How do you get people to stop prolonging Columbus' error? You do so by getting them to call the tribes of America "Native Americans" rather than Indians.
How do you get people to stop prolonging the error of calling buildings churches?
Yeah, that's why I call them Christian clubs. It seems a very accurate term.
I am writing this page from the lobby of the largest Southern Baptist Church in the United States. I'm sipping tea from the coffee shop, and the lobby, though not as lavish as some church buildings, is at least 10,000 square feet (100'x100'). My daughter is taking violin lessons from a member here, and I am passing time waiting for her lesson to end.
Ironically, while I was waiting a girl about my daughter's age came into the lobby on her phone. "I'm in the church now," she said in a voice urgent enough to indicate she was trying to find someone.
Clearly, to this young girl the "church" is the building. Where did she get that idea from? I'm sure she got it from the way her parents talk. This is not to fault the parents because they are just doing what almost every Christian in the USA does.
What do clubs do? They have a leadership structure to schedule meetings and give advice on how those meetings are to be run. They set rules for membership. They also do fundraisers and collect dues in order to finance the activities of the club.
The Boy Scouts do this; the Girl Scouts do this; the Moose Lodge does this; and Christian clubs do this.
The meetings of most clubs are more interactive than Christian clubs are. As a member of a Christian club, you can sing along with the other members of the club, singing songs that were picked out before you arrived. You can also participate in putting money in the offering plate. For the most part, though, you are going to sit in a pew and listen.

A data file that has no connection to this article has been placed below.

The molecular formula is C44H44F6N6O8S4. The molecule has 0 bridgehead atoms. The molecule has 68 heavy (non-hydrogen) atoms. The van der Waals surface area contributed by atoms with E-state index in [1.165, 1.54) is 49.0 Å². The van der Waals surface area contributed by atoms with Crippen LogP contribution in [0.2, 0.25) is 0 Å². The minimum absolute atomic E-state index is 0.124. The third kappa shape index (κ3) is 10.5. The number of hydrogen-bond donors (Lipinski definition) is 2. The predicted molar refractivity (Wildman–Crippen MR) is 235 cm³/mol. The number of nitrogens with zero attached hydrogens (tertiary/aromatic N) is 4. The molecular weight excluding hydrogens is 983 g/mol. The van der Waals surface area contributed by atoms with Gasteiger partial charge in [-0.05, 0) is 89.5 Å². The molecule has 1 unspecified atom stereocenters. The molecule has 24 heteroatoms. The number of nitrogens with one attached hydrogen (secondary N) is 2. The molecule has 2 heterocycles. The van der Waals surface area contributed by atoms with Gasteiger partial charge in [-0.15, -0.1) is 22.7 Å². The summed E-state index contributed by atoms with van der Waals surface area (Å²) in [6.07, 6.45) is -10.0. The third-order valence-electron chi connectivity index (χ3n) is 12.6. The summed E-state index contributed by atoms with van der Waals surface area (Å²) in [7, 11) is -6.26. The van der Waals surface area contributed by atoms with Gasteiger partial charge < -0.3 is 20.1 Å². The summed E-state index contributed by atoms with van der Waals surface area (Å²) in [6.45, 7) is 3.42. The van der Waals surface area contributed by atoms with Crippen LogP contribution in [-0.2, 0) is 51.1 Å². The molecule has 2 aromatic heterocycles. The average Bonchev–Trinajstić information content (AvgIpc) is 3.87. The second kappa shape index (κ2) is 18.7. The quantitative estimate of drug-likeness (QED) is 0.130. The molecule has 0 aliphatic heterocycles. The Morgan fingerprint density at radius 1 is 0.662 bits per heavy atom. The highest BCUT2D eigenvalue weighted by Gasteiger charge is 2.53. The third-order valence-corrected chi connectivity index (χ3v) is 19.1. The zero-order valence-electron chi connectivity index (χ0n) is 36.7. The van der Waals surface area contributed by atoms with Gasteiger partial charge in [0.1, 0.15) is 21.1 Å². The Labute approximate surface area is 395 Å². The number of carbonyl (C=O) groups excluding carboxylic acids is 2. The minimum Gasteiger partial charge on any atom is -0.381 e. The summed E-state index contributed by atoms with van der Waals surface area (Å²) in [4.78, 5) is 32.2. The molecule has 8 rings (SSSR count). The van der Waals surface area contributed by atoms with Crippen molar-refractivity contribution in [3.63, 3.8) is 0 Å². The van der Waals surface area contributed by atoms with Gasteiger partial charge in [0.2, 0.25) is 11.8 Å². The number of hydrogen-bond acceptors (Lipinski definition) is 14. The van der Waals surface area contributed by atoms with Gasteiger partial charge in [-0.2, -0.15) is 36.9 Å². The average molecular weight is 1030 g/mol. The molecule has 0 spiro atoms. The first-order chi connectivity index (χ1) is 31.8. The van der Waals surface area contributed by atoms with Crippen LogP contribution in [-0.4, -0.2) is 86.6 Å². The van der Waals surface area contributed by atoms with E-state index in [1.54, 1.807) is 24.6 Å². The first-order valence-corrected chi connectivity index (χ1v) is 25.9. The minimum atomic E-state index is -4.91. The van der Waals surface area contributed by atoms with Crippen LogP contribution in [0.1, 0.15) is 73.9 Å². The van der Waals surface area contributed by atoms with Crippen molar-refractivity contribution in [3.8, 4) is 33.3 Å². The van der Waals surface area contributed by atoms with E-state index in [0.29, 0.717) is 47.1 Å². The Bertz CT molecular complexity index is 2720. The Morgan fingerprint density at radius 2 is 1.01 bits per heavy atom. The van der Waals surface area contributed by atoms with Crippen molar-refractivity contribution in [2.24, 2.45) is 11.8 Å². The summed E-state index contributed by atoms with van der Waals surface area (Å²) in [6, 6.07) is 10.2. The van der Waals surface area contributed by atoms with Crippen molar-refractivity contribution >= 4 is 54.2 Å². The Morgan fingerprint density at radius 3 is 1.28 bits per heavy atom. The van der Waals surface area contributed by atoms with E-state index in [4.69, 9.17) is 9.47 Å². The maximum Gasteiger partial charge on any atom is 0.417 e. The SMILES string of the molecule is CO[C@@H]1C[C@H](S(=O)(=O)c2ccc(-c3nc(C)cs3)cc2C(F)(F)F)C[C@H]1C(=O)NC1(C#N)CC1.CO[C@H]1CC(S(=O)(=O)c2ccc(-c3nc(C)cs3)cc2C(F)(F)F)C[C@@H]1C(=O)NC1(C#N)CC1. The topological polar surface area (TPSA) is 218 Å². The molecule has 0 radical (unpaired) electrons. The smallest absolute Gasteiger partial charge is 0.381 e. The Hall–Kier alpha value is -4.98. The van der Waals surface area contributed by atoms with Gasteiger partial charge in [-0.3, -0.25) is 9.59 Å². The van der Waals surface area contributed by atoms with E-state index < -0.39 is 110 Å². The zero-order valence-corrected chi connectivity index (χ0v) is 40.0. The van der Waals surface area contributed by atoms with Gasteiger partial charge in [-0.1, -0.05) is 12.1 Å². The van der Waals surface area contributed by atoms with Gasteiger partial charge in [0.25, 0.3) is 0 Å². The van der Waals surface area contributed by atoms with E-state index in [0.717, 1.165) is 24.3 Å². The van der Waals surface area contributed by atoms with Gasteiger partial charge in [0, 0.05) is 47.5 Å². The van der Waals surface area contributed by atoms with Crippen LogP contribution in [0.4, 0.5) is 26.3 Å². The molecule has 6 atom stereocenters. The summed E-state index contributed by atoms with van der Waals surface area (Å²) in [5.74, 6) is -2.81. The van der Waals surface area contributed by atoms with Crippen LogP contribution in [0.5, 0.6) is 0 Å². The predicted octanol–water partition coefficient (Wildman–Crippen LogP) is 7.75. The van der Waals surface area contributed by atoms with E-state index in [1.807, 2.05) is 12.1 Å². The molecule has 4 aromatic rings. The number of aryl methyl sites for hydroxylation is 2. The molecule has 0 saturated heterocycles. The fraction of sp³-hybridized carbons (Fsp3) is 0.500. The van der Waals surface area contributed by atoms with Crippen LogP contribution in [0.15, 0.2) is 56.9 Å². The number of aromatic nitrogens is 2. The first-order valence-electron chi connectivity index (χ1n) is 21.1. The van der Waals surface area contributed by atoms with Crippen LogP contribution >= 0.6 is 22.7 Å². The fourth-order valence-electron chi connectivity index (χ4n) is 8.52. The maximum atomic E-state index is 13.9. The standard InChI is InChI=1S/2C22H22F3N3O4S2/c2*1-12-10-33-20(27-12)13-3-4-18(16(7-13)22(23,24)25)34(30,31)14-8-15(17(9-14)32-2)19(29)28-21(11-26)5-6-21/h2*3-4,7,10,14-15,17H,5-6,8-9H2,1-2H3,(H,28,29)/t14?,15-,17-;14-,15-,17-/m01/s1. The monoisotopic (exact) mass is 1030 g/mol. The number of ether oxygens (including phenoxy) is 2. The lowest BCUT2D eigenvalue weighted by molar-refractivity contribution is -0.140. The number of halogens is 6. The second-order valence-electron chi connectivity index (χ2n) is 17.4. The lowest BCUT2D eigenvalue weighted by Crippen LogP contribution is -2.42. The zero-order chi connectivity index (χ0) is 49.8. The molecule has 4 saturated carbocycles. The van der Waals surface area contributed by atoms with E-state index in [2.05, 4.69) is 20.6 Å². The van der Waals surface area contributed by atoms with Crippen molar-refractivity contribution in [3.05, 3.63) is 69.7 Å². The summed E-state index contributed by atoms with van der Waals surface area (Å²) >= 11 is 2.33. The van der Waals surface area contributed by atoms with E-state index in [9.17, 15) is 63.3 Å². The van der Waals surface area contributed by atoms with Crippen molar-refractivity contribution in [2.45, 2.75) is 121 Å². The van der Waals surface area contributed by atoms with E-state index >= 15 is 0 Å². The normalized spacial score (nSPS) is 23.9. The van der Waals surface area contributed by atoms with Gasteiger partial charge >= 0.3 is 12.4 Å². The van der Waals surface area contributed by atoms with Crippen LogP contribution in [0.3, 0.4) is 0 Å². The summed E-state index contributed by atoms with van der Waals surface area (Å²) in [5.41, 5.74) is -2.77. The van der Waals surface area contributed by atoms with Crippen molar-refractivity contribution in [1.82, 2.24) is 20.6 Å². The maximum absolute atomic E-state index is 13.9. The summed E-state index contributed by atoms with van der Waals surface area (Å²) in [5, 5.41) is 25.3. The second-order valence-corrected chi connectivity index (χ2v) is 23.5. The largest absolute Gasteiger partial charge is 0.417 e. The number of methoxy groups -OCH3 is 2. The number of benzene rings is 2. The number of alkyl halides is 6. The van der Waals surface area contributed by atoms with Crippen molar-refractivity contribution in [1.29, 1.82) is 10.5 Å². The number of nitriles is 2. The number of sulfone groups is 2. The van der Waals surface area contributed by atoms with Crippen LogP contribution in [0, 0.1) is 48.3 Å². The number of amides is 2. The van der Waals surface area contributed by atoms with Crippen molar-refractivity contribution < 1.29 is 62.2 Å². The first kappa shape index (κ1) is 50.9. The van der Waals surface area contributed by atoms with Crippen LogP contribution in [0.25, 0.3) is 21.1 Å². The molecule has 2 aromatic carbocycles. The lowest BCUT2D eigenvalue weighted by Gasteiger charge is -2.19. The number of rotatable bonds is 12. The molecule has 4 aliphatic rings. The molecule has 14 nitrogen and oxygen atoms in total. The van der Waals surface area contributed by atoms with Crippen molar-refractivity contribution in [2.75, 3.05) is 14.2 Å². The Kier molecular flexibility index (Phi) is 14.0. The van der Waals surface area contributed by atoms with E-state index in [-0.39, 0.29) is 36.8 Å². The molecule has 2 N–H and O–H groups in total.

In the Boy Scouts, you do crafts in the meetings, learning and participating. You go on campouts. You earn badges in your off-time.
Most clubs provide more participation opportunities than Christian clubs, but they are all just clubs. They are not families.
Elk Lodge members may become friends and participate in each others' lives. That can happen in the Boy Scouts. It can happen in Christian clubs, too. On a small basis, here and there, some members become friends, and a few become lifelong friends that function, on a tiny basis, much like a family.
No club, however, is seen as a family overall. No club asks a person to put the club, and the other members of the club, ahead of biological family. Even Christian clubs don't do that.
Churches do, however. At least biblical churches do.
Until we stop calling buildings, and the meetings that go on in them, churches, we are never going to start looking for what the real signs of a church are. If we don't see the problem, and if we are not looking for a solution, then we, who consider ourselves Christians and a part of churches, are never going to really be a church, nor produce the fruit that churches produce.
That is why I refer to denominations and the meetings they hold as Christian clubs rather than churches. I want us to return to being churches. I want us to notice that we don't look like or act like biblical churches, and I want us to start looking for ways that we can.